Religious believers, religious knowledge

You may have seen press coverage this week of a study by the Pew Forum on Religion and Public Life about religious knowledge among members of various American religious groups. Mormons, Jews, and atheists/agnostics scored highest, even after adjusting for education and income. White evangelical Protestants and Mormons scored highest on questions about the Bible and Christianity:

religious knowledge table from pew study

I liked what Jamelle Bouie said at Tapped (pointed out to me on Facebook by The Modesto Kid):

To me, it’s no surprise that the highest scorers — after controlling for everything — were religious minorities: atheists, agnostics, Jews and Mormons. As a matter of simple survival, minorities tend to know more about the dominant group than vice versa. To use a familiar example, blacks — and especially those with middle-class lives — tend to know a lot about whites, by virtue of the fact that they couldn’t succeed otherwise; the professional world is dominated by middle-class whites, and to move upward, African Americans must understand their mores and norms. By contrast, whites don’t need to know much about African Americans, and so they don’t.

Likewise, religious minorities — while not under much threat of persecution — are well-served by a working knowledge of religion, for similar reasons; the United States is culturally Christian, and for religious minorities, getting along means understanding those reference points. That those religious minorities can also answer questions about other religious traditions is a sign of broader religious education that isn’t necessary when you’re in the majority. Put another way, there’s a strong chance that religious privilege explains the difference in knowledge between Christians and everyone else.

That makes a lot of sense to me, based on my own experiences as a Mormon, then as an atheist, then as an atheist dabbling in Buddhism. On the other hand, I’m the kind of person who can hardly believe that anyone wouldn’t know that Maimonides was Jewish. (Yet only 8 percent of respondents got that right! Come on, people! Maimonides, fer chrissake!)

Should religious believers know about religion, their own and/or others? Well, plenty of people are going to get what they want out of religion without knowing stuff that would enable them to score well on tests like this one, and that’s fine. I generally espouse a William James-esque, whatever-gets-you-through-the-night view of religion.

But religious believers have increasingly made claims over the past 30 years or so to participate in public life not by virtue of being citizens but by virtue of being “people of faith” — a rhetorical category that comes with an implicit demand for deference. And I think it’s fair to ask people who adopt the “people of faith” posture to know at least as much about “faith” as nonbelievers do.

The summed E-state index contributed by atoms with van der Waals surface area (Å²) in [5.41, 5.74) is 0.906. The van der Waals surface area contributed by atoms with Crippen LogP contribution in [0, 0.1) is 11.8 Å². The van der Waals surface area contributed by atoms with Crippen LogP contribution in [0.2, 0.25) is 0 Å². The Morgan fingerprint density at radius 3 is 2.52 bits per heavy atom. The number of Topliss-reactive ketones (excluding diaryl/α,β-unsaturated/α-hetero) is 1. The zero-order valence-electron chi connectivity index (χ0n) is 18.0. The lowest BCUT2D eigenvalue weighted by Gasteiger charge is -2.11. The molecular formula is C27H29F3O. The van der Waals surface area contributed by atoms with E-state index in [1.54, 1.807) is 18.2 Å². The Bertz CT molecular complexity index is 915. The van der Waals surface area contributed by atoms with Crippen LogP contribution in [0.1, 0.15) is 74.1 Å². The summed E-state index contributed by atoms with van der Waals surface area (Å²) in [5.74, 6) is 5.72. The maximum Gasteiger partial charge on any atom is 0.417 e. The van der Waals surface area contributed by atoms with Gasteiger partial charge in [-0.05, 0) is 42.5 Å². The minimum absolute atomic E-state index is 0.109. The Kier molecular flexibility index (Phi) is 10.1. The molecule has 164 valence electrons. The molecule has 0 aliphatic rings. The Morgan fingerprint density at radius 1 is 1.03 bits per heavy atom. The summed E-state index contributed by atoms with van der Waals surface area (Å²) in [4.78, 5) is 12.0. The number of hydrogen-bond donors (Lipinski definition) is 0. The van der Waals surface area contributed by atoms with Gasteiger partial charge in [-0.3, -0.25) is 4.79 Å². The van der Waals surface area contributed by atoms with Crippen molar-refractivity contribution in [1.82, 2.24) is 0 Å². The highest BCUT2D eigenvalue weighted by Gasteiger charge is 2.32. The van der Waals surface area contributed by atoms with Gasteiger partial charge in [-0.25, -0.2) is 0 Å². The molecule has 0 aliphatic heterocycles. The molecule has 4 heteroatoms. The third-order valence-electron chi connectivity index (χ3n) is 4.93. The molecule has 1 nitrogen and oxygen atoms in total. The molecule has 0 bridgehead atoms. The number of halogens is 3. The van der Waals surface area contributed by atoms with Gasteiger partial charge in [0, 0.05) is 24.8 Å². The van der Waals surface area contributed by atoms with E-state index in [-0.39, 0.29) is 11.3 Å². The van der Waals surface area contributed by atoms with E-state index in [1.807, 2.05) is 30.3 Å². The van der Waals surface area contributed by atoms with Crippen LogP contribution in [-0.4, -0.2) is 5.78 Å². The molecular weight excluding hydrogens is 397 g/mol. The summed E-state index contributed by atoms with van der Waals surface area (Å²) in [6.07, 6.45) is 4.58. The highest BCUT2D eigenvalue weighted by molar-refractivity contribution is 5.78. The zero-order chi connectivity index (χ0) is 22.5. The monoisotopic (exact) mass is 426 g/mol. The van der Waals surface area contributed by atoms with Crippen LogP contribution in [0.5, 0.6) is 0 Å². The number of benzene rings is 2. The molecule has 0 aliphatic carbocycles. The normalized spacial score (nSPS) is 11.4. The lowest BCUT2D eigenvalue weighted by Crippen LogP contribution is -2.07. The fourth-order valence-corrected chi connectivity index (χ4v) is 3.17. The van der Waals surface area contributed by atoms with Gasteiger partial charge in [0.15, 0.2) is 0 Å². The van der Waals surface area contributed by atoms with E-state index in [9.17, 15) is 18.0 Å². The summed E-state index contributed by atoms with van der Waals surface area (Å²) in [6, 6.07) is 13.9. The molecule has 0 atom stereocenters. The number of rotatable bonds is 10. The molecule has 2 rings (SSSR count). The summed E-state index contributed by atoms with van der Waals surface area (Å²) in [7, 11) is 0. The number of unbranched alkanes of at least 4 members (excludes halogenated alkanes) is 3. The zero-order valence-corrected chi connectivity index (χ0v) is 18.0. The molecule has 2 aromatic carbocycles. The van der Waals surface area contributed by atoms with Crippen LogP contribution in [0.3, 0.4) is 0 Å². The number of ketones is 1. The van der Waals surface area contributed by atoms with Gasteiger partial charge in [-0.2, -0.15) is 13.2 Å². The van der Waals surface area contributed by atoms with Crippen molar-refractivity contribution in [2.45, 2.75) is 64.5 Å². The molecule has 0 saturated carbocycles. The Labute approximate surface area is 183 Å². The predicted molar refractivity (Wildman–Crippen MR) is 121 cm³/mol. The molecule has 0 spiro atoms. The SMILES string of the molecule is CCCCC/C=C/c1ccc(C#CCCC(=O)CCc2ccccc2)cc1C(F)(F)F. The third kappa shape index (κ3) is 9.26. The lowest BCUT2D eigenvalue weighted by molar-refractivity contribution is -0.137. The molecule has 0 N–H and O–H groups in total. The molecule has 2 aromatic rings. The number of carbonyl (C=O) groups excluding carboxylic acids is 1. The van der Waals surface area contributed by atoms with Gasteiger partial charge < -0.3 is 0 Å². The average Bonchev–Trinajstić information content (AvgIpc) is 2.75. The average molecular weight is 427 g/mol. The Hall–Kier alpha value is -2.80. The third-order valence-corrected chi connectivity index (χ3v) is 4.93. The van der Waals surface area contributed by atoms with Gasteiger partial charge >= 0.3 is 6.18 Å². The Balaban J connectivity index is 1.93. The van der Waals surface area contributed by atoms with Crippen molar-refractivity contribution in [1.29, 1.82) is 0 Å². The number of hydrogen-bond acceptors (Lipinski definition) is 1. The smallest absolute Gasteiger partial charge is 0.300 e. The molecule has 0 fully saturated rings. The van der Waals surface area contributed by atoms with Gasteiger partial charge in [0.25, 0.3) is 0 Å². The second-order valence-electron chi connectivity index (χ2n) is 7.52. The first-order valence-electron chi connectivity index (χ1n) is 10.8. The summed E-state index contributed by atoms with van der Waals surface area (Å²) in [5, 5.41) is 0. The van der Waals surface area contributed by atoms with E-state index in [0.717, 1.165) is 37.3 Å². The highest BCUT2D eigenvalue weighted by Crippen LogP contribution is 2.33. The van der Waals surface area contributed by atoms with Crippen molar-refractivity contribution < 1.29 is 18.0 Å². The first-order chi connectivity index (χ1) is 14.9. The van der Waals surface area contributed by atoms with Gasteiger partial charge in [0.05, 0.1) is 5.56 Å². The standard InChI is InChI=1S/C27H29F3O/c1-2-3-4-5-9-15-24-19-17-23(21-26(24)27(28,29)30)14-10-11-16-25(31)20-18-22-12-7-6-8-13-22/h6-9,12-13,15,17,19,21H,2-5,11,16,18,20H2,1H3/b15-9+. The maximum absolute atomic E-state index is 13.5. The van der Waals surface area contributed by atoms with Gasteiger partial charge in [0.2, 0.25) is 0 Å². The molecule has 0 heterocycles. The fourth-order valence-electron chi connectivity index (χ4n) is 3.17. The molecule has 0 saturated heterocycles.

4 responses to “Religious believers, religious knowledge”

  1. lane says:

    yeah and this whole system we have where obama has to have a walk with jesus. so stupid.

    it’s embarrasing how much mormons know about religion, and how their arguments as to “their” being the “true christianity” kind of make sense, in a huck finn kind of way.

    what gets to be irritating about religion is it’s claim on authority. and i guess that’s perfect for politics. i’m better qualified to lead because i strive toward god.

    whatever . . .

  2. And I think it’s fair to ask people who adopt the “people of faith” posture to know at least as much about “faith” as nonbelievers do.

    But this is the whole point of the category “person of faith”–isn’t it? That knowledge is a separate thing that should not be privileged?

  3. goingtohellinahandbasket says:

    I have resisted taking this test because I know I will be an outlier and will skew the atheist/agnostic results in a way I don’t want to. (Who the heck is Maimonedes???) I didn’t know the difference between old and new testaments till college, and I barely know the difference twenty years later. It is possible to resist all knowledge of religion if it completely and utterly skeeves you out. (I do, however, know a lot about Mormon polygamy in the 19th c., but that’s because it is relevant to what I teach…but that is not to say I know a lot about Mormon doctrine.)

  4. gthiah: I didn’t know the diff between Catholic and Protestant until I was in college. Everyone I grew up around was Baptist and I kind of just thought that was the same as Christian. And then later on I think we did a “comparative religions” thing in (Jewish) Sunday school where we went to some churches, but by that time I was avowedly uninterested in religion. I do feel bad that I don’t know a lot of this stuff, even though it all skeeves me, too. But I got 15 out of 15 on that quiz, so SUCK IT, RELIGIOUS PEOPLE!